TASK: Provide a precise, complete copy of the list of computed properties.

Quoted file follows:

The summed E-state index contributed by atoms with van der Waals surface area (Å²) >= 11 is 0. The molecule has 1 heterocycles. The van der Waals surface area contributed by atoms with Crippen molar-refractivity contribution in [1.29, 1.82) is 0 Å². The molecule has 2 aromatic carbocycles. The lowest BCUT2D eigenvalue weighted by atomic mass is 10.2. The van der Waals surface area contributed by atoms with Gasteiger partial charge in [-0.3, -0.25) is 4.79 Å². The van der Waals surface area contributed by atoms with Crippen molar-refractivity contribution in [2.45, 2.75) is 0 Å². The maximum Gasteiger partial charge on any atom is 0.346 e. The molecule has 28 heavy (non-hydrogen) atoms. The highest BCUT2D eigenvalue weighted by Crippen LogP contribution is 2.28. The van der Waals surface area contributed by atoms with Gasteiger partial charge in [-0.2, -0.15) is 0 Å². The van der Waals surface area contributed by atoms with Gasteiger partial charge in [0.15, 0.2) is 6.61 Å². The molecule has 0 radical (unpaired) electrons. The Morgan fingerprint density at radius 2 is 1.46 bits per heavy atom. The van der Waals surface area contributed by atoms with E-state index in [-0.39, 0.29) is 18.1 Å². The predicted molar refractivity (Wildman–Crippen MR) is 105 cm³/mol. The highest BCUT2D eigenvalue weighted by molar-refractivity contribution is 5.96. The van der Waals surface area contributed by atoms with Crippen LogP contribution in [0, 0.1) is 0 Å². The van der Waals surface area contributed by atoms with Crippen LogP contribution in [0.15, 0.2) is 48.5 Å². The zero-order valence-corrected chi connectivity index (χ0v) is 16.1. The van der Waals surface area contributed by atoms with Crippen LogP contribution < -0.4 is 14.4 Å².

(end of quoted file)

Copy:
The summed E-state index contributed by atoms with van der Waals surface area (Å²) >= 11 is 0. The molecule has 1 heterocycles. The van der Waals surface area contributed by atoms with Crippen molar-refractivity contribution in [1.29, 1.82) is 0 Å². The molecule has 2 aromatic carbocycles. The lowest BCUT2D eigenvalue weighted by atomic mass is 10.2. The van der Waals surface area contributed by atoms with Gasteiger partial charge in [-0.3, -0.25) is 4.79 Å². The van der Waals surface area contributed by atoms with Crippen molar-refractivity contribution in [2.45, 2.75) is 0 Å². The maximum Gasteiger partial charge on any atom is 0.346 e. The molecule has 28 heavy (non-hydrogen) atoms. The highest BCUT2D eigenvalue weighted by Crippen LogP contribution is 2.28. The van der Waals surface area contributed by atoms with Gasteiger partial charge in [-0.2, -0.15) is 0 Å². The van der Waals surface area contributed by atoms with Gasteiger partial charge in [0.15, 0.2) is 6.61 Å². The molecule has 0 radical (unpaired) electrons. The Morgan fingerprint density at radius 2 is 1.46 bits per heavy atom. The van der Waals surface area contributed by atoms with E-state index in [-0.39, 0.29) is 18.1 Å². The predicted molar refractivity (Wildman–Crippen MR) is 105 cm³/mol. The highest BCUT2D eigenvalue weighted by molar-refractivity contribution is 5.96. The van der Waals surface area contributed by atoms with Crippen LogP contribution in [0, 0.1) is 0 Å². The van der Waals surface area contributed by atoms with Crippen LogP contribution in [0.15, 0.2) is 48.5 Å². The zero-order valence-corrected chi connectivity index (χ0v) is 16.1. The van der Waals surface area contributed by atoms with Crippen LogP contribution < -0.4 is 14.4 Å².